Tami Cowger first heard about the exploits of the Spur Posse when she was . approached last December by a distraught ninth grader. "She had met this boy and really liked him, so she had sex with him. Then he brought his friends over and said she had to have sex with them too. She didn't want to, but she figured maybe this is what you have to do to be popular in high school." So the girl submitted, recalls Cowger, 17, a peer counselor at the high school in Lakewood, California. She sympathized with the younger girl's dilemma: "These were the popular guys."
Those popular guys now find themselves in the middle of an uproar over teenage values that has spread beyond the conservative, middle-class Los Angeles suburb of Lakewood. While denying charges ranging from sexual molestation to rape, the group of 20 to 30 youths has proudly owned up to a competition in which they scored points each time they had a sexual conquest. Their seeming lack of regard for the girls they were scoring upon shocked many Lakewood residents, as did the widespread perception of the boys as heroes and the girls as troublemakers. The debate set men against women and students against each other as everyone tried to draw the lines between teenage libidos, rampant promiscuity and the victimization of women.
The town of 74,000 learned about the accusations on March 18 after seven girls filed complaints against members of the Spur Posse, named in honor of their basketball heroes, the San Antonio Spurs. Sheriff's deputies arrested eight boys and one young man on more than 17 felony counts of rape, unlawful intercourse and related charges. Last week county prosecutors said charges would be filed against only one of the boys for allegedly having sex with a 10-year-old girl. The other eight youths were set free. While four of them remained under investigation, many townspeople felt justice had been shortchanged. "There is a sense of outrage about the charges being dropped," said Julie Dodge of the Sexual Assault Crisis Agency in nearby Long Beach.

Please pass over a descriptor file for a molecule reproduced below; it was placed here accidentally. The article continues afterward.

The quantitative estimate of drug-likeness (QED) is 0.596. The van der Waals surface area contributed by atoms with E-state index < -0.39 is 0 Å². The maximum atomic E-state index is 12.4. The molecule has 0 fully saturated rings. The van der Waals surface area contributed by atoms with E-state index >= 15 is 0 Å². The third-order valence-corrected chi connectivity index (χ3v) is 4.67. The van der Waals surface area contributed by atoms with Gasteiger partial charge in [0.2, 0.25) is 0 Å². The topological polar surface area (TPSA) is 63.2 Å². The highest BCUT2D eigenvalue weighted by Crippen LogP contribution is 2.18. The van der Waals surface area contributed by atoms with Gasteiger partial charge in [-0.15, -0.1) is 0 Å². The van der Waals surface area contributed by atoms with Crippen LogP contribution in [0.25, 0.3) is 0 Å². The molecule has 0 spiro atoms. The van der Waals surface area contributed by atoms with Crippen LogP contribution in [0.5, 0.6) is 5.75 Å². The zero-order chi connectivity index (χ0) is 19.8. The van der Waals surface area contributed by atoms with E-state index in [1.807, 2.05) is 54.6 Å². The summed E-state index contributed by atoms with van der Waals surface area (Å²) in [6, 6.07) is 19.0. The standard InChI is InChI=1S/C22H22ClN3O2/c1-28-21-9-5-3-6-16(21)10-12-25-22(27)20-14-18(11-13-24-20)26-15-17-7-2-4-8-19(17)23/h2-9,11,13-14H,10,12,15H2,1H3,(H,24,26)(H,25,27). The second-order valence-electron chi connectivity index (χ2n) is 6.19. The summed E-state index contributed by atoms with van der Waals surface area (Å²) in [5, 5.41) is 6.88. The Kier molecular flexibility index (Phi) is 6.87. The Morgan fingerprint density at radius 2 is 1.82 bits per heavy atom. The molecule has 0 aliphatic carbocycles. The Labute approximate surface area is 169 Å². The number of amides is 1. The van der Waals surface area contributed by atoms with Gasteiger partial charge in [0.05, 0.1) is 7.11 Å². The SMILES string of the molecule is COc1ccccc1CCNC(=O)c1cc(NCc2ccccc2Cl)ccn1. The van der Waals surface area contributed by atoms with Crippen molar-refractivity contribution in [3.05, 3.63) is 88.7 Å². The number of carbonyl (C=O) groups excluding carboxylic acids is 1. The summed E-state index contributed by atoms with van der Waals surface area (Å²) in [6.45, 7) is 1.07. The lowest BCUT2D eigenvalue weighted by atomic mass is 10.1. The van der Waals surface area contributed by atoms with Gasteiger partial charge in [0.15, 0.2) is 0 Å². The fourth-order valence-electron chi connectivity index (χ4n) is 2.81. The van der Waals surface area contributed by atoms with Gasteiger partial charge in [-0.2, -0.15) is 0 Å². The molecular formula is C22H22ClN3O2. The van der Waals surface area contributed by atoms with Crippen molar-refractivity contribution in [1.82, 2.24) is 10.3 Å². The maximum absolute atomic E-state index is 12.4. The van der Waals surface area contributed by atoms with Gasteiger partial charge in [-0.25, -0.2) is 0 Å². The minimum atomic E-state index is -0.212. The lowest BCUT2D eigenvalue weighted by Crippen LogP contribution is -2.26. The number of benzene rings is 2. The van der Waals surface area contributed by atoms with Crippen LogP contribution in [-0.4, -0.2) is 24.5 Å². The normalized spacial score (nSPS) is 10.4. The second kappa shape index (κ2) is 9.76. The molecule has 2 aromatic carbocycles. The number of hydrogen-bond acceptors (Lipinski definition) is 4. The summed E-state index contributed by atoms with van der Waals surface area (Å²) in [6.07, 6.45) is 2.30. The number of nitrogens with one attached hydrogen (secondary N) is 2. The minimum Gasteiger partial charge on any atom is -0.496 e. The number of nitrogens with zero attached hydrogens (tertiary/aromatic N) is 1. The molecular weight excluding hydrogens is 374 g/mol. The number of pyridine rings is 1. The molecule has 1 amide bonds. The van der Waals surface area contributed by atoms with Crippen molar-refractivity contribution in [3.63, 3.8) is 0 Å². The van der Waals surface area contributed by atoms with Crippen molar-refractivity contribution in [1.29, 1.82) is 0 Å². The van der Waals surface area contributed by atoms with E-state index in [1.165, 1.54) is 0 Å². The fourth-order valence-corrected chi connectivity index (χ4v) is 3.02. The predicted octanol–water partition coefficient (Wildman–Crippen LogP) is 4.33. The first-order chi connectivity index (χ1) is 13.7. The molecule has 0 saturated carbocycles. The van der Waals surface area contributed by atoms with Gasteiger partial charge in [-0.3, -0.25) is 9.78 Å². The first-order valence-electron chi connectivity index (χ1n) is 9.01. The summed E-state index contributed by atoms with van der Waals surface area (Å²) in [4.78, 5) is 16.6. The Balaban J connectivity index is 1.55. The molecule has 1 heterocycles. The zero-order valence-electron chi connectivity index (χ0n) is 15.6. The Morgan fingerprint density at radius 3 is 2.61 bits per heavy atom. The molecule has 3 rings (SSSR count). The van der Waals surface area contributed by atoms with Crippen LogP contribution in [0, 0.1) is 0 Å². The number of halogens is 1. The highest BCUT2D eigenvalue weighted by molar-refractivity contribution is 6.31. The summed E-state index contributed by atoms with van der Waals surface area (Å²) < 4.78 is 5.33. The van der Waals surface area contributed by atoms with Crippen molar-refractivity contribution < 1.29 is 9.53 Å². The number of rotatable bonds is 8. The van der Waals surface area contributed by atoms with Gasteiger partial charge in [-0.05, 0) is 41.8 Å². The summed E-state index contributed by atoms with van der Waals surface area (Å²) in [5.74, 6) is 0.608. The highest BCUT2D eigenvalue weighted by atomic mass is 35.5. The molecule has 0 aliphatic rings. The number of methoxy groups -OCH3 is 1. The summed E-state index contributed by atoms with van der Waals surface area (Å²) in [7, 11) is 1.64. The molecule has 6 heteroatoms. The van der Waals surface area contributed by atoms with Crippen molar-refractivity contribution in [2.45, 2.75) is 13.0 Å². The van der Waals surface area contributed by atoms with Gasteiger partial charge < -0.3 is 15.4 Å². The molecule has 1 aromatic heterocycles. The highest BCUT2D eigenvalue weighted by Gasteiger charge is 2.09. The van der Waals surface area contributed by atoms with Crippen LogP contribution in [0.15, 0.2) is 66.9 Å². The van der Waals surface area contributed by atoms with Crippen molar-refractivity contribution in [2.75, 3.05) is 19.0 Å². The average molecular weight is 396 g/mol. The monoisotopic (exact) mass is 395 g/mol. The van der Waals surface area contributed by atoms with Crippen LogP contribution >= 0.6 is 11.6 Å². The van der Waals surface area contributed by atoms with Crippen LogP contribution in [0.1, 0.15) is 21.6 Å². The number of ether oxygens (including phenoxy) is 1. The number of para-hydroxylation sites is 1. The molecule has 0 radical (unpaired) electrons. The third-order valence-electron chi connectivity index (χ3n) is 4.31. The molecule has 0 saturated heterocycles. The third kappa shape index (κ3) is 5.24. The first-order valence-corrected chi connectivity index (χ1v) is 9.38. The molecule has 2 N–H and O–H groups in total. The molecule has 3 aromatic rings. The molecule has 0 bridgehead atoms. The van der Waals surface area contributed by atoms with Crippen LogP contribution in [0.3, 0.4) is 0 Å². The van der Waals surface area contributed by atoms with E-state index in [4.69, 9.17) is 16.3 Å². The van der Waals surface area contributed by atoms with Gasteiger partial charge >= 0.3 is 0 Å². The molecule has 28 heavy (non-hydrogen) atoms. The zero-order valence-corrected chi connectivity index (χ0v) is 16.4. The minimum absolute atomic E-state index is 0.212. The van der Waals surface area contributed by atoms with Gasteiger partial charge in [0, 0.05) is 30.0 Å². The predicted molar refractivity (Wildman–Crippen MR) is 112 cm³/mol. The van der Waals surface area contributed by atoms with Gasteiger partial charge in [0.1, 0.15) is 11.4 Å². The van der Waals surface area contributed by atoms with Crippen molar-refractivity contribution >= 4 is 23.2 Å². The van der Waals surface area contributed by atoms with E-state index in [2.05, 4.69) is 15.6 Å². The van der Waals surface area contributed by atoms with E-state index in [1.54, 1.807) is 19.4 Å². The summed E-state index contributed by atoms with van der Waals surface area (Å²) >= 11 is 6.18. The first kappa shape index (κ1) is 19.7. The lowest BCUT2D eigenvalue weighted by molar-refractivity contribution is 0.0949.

Posse members described their exploits with bravado. Founding member Dana Belman, 20, explained that members received a point each time they achieved orgasm with a different girl and boasted that he had scored 63 points. Billy Shehan, 19, bragged that he was the highest scorer, with 66 points. "My parents were a little surprised," he said. "They thought it was more like 50." Shehan said that while many of the boys did not use condoms when intercourse was involved, he did. "I buy them by the boxload," he explained.
Some of the boys' parents seemed unperturbed. At the Belman home, where son Kristopher, 18, had returned after being released from custody, father Donald said, "Nothing my boy did was anything any red-blooded American boy wouldn't do at his age." Billy Shehan's father Billy Sr. offered a historical perspective. "I'm 40. We used to talk about scoring in my high school," he said. "What's the difference?" Son Billy, who was not among those arrested, was irritated only because his folks wouldn't allow him to discuss the controversy on the Jerry Springer show. Beyond that, he saw no cause for remorse. "My dad used to brag to his friends. All the dads did. When we brought home girls they liked, they'd say, 'Cool,' and tell their buddies," he said. "It's all the moms that are freaking out about this stuff. But that's probably that Freudian thing. You know, penis envy."